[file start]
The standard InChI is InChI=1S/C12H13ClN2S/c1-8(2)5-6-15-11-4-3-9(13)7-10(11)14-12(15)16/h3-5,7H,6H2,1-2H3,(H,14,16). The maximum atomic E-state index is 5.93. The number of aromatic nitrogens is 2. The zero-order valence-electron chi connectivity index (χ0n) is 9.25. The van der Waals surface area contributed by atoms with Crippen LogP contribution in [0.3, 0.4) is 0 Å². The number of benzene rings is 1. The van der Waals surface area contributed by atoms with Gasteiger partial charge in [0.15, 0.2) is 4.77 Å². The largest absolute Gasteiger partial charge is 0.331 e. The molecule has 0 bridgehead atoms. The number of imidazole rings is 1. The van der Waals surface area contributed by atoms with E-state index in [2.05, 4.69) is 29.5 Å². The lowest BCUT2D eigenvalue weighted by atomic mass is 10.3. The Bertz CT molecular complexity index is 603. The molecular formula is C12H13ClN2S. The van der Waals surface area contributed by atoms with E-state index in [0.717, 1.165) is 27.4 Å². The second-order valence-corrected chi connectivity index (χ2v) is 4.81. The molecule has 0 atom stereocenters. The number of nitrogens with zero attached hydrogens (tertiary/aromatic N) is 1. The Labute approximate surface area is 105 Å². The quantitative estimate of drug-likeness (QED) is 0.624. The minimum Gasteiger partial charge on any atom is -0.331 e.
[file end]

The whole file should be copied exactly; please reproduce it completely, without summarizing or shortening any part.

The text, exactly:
The standard InChI is InChI=1S/C12H13ClN2S/c1-8(2)5-6-15-11-4-3-9(13)7-10(11)14-12(15)16/h3-5,7H,6H2,1-2H3,(H,14,16). The maximum atomic E-state index is 5.93. The number of aromatic nitrogens is 2. The zero-order valence-electron chi connectivity index (χ0n) is 9.25. The van der Waals surface area contributed by atoms with Crippen LogP contribution in [0.3, 0.4) is 0 Å². The number of benzene rings is 1. The van der Waals surface area contributed by atoms with Gasteiger partial charge in [0.15, 0.2) is 4.77 Å². The largest absolute Gasteiger partial charge is 0.331 e. The molecule has 0 bridgehead atoms. The number of imidazole rings is 1. The van der Waals surface area contributed by atoms with E-state index in [2.05, 4.69) is 29.5 Å². The lowest BCUT2D eigenvalue weighted by atomic mass is 10.3. The Bertz CT molecular complexity index is 603. The molecular formula is C12H13ClN2S. The van der Waals surface area contributed by atoms with E-state index in [0.717, 1.165) is 27.4 Å². The second-order valence-corrected chi connectivity index (χ2v) is 4.81. The molecule has 0 atom stereocenters. The number of nitrogens with zero attached hydrogens (tertiary/aromatic N) is 1. The Labute approximate surface area is 105 Å². The quantitative estimate of drug-likeness (QED) is 0.624. The minimum Gasteiger partial charge on any atom is -0.331 e.